The Irregulars

IrregularsJennet Conant's The Irregulars: Roald Dahl and the British Spy Ring in Wartime Washington was a book I was really looking forward to read and one that I really should have enjoyed. It was, after all, about many things I enjoy.  Book about an author? Check. WWII history? Check. Spies? Check. Yet it took me months to slog through. According to Goodreads it took me close to four months to finish it. I read the ginormous tome that was the biography of the Queen Mum in less time.

I can't say I wasn't warned. I was told that it was slow and a bit dull. I didn't think much of it. I know a lot of people think James Bond when they think of spies and I've read enough to know that in real life Bond, James Bond, would rather suck at the spy game. I wasn't expecting action. I was, however, expecting the book to be about Roald Dahl and the spy ring in wartime Washington.

Which it kinda wasn't. Yes, Roald Dahl was the rather weak glue that held it all together but he had a disturbing way of disappearing for pages and pages at a time. And yes, there were other people in the spy ring mentioned. Briefly. Occasionally. Not very often and not in particularly good detail. I learned more about Charles Marsh (not a spy... also not British) and his various affairs than I ever needed to know and I'm not sure why on earth I needed to know about them aside from him being a main source of Dahl's success in Washington and in life as a whole.

I understand that documentation on the actual spy activities is rather... slim. Most of the documents got incinerated at Camp X (which sadly no longer exists). I understand what Conant was trying to do and that there were obvious struggles with source material. I do.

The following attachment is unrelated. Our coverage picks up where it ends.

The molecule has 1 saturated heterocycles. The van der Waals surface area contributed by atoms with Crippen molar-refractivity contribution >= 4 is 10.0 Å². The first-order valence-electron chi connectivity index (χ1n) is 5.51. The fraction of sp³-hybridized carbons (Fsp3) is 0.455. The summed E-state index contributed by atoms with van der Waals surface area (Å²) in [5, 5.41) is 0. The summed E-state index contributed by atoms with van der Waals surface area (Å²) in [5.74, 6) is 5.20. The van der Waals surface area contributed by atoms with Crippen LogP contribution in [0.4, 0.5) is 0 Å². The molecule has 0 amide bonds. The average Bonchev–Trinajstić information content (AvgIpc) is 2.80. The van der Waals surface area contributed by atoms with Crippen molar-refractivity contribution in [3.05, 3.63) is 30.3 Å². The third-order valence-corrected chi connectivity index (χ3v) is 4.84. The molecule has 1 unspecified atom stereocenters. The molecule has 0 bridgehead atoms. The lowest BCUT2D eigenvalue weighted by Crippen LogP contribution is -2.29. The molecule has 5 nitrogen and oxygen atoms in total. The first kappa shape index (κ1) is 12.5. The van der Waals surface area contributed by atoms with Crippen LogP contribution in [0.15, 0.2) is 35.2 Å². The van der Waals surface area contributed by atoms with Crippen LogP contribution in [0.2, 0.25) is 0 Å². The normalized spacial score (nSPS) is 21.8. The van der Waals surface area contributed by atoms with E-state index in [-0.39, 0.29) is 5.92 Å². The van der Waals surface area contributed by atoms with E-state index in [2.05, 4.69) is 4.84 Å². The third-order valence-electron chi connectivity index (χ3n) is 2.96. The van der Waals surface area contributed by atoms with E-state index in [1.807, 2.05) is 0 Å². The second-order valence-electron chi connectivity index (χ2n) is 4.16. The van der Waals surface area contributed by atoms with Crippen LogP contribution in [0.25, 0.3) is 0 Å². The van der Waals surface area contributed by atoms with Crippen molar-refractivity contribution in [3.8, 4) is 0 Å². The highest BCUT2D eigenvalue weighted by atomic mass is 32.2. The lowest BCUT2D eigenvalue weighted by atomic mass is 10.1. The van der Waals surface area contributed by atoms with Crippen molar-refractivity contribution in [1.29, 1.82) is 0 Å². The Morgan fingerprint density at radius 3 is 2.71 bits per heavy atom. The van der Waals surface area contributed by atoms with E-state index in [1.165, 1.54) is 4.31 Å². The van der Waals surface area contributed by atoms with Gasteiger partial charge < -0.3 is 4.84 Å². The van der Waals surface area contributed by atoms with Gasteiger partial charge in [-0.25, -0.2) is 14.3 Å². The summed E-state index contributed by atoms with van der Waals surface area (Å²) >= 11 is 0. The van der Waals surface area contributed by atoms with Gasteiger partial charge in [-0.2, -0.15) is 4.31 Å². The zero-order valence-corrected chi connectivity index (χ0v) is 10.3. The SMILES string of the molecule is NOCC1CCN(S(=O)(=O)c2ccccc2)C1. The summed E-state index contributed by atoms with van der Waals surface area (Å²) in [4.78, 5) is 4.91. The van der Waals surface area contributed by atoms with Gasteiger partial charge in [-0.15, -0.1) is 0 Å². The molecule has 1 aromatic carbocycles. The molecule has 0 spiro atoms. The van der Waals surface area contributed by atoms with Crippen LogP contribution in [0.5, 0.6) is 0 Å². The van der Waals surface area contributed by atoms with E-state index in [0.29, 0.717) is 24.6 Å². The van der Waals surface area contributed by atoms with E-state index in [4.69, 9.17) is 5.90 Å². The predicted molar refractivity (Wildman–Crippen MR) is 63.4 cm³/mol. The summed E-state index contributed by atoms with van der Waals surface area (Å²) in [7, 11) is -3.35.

But the problem is that that book is not what it claims to be. While I'd be willing to think it's a one-off, I've been hearing similar things about the author's newest book A Covert Affair: Julie Child and Paul Child and the OSS. Based on reviews I've read there's not a heck of  a lot of the Child's in the book, more attention being on Jane Foster. Sitting in my chair as a reader it's incredibly frustrating to encounter this kind of bait-and-switch.

That's not to say The Irregulars was all bad. It had it's moments and the last chapter or so, which really did focus on Dahl, was quite interesting. But even that was a bit deflating as I could see what the book could have been, instead of what it was.

Bottom line: alternates between fabulously interesting and horrifically dull -- unfortunately titling toward the dull side of the seesaw most of the time.